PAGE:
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Recap of Diner History in Westfield, and some new discoveries

Buzzings from BeeLines

June 28, 2011
By Marybelle Beigh, CurrentWestfield Historian
The First Annual Roadside Day on Historic Route 20 on June 18, 2011, is now history. Mike Engle, diner historian and organizer of the event, arrived at Parkview Ice Cream Parlor and Soda Fountain Cafe, which is also the Westfield Historian Office, at 3 East Main Street at 10:30 a.m., to report, sadly, that no one showed up for the mini diner tour. The diner tour was to have started at Silver Creek at Steve’s Diner Museum at 9 a.m., with book signings there and at two other diner stops — Brocton’s Green Arch, and Mayville’s Bo’n’ar Diner — before arriving at Main Diner at noon here in Westfield.

The event locations here in Westfield — Main Diner, Eason Hall, and Parkview Cafe and History Bookstore — were gaily decorated with colorful balloons and Engle set up under a tent outdoors for the book signing at Main Diner at noon with books to sell, photo albums and posters of the various historic diners and manufactories in the area. At 2:30 p.m., Eason Hall hosted a delightful poetry reading by Sara Ries, whose parents own and operate the Woodlawn Diner in Blasdell, from her book of poetry about that diner, “Come In, We’re Open.” Additionally, a short video “20 West” narrated by Mac Nelson, author of a book of the same title, was shown.

With the internet not accessible at Eason Hall for the showing of another video about historic Route 20 and a PowerPoint presentation recapping the diner history in Westfield as researched by Engle and Marybelle Beigh, the equipment and attendees moved to Parkview for the conclusion of the event and sales of books about diners, historic Route 20 and ice cream treats.

Recap of diners once located in Westfield noted the early 1900’s lunch cars — Closson Lunch Wagon factory (1912), Bancroft Lunch Car (1916), Earl B Richardson’s first lunch wagon (1909), and a mystery lunch car shaped structure on the northwest corner of Main and Portage (1912 Sanborn Map).

The “first” diner in Westfield, as remembered and pictured (interior) in last week’s BeeLines, Merry-Guest Diner and later called Westfield Diner or Stafford’s Diner or Stafford’s Lunch, is believed to have been a Richardson, from about 1924, located on the south side of Main Street about where Key Bank is now.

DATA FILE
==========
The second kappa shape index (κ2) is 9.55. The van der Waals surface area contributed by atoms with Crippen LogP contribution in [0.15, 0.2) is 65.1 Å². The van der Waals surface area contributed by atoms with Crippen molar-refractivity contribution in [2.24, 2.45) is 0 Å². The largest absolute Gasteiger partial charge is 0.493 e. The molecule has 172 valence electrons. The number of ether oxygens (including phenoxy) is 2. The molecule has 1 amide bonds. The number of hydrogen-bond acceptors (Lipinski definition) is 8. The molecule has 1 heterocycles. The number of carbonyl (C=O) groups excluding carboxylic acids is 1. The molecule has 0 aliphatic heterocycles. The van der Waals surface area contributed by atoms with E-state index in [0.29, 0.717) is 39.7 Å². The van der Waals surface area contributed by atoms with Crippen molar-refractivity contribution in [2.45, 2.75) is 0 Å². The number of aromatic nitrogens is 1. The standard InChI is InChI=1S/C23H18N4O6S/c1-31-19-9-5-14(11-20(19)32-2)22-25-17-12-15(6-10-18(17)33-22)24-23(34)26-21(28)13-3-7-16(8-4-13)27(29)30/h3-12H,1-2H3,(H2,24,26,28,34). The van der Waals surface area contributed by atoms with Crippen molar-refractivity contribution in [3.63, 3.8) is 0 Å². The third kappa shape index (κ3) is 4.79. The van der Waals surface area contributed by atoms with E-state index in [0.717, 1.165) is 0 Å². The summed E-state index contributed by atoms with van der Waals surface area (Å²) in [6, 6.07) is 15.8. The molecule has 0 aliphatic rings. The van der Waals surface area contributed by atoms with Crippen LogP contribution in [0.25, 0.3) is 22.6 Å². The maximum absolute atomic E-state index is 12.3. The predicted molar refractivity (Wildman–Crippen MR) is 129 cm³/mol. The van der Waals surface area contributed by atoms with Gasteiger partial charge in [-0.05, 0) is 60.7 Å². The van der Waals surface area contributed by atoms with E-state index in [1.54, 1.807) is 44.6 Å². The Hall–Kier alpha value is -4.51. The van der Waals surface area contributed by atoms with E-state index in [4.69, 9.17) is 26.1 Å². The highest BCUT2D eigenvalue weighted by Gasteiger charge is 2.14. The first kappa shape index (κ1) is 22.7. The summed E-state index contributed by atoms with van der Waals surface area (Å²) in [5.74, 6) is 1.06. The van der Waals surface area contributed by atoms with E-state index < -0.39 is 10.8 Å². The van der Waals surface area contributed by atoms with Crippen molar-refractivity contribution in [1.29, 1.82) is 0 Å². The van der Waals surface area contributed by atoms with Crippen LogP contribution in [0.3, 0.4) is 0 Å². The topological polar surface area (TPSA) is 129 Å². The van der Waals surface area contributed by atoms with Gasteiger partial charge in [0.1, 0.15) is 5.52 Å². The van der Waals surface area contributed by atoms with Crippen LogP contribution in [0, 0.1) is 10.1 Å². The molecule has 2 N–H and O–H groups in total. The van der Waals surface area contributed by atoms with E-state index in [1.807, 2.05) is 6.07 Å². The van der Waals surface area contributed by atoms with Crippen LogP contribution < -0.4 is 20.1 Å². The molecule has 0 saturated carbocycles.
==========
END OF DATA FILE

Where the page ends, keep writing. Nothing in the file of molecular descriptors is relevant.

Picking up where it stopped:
Another “history mystery” diner, Elk’s Diner, was described as being known only from an article found in the September 1, 1933 Grape Belt newspaper and republished in the September 6, 1933, Westfield Republican. The headline reads, “STOPS ‘DOG WAGON’ GOING TO WESTFIELD” and states that, “Elks’ Diner, owned by Ward and Dickinson, of Silver Creek, N.Y., was about to be hauled out on wheels for removal to Westfield when Phillips [Erie PA City Treasurer] stepped in with Constable Heisler. An attachment was placed on the diner for four years’ taxes due the city. Then, to end the story happily, the money was graciously paid, and the diner continued on its merry way.”

While researching for the above article in the Republican, efforts were made to locate any later mention of a new diner in Westfield between September 1933 and September 1934 when the Main Diner and the Mead Diner were brought to Westfield. Another “history mystery” lunch car was discovered in addition to Stafford’s Lunch in a November 1, 1933 full-page display of Westfield merchants who had pledged support of President Roosevelt’s recovery efforts through membership in the NRA – “HOUTZ – HOVEY Lunch Car.”

Any reader having information, photos, or postcards depicting or describing either the Houtz-Hovey Lunch Car or the Elks’ Diner from 1933-1934 in Westfield, contact the Westfield Historian and 397-9254 or . Thank you.

Returning to the activities of Roadside Day 2011 featuring historic diners along Route 20, the Recap of Westfield Diners presentation recalled the Modern Club Diner at Elm and Main prior to the Main Diner, the Elk Diner described above, the Main Diner also called Wright’s Diner, Black and White Diner, and Pat Park’s Diner, Mead’s Modern Diner at Union and Mai, the Starlite Diner, and Bradley/Beacon Diner on West Main, now parking lot of Grape Heritage Center. The Hilton Diner and a couple other diners were mentioned because Westfield people had family connections with them.

After the Roadside Day was over, Engle and Beigh took a field trip to see and photograph some historic diner memorabilia, but those photos and discussion will be the subject of a future BeeLines story.

Marybelle Beigh is the current Westfield Historian and her office is in the Parkview Ice Cream Parlor at 3 East Main Street in Westfield NY. She can be contacted by phone at 397-9254, or via email at westfieldhistorian@fairpoint.net'>westfieldhistorian@fairpoint.net.

Article Photos

Submitted photo
In this photograph taken by Bill Locke at the Main Diner during Roadside Day in the afternoon on June 18, Mike Engle signs a copy of his book, “Diners of New York” book for lucky fan Pat Locke.

 
 
 

 

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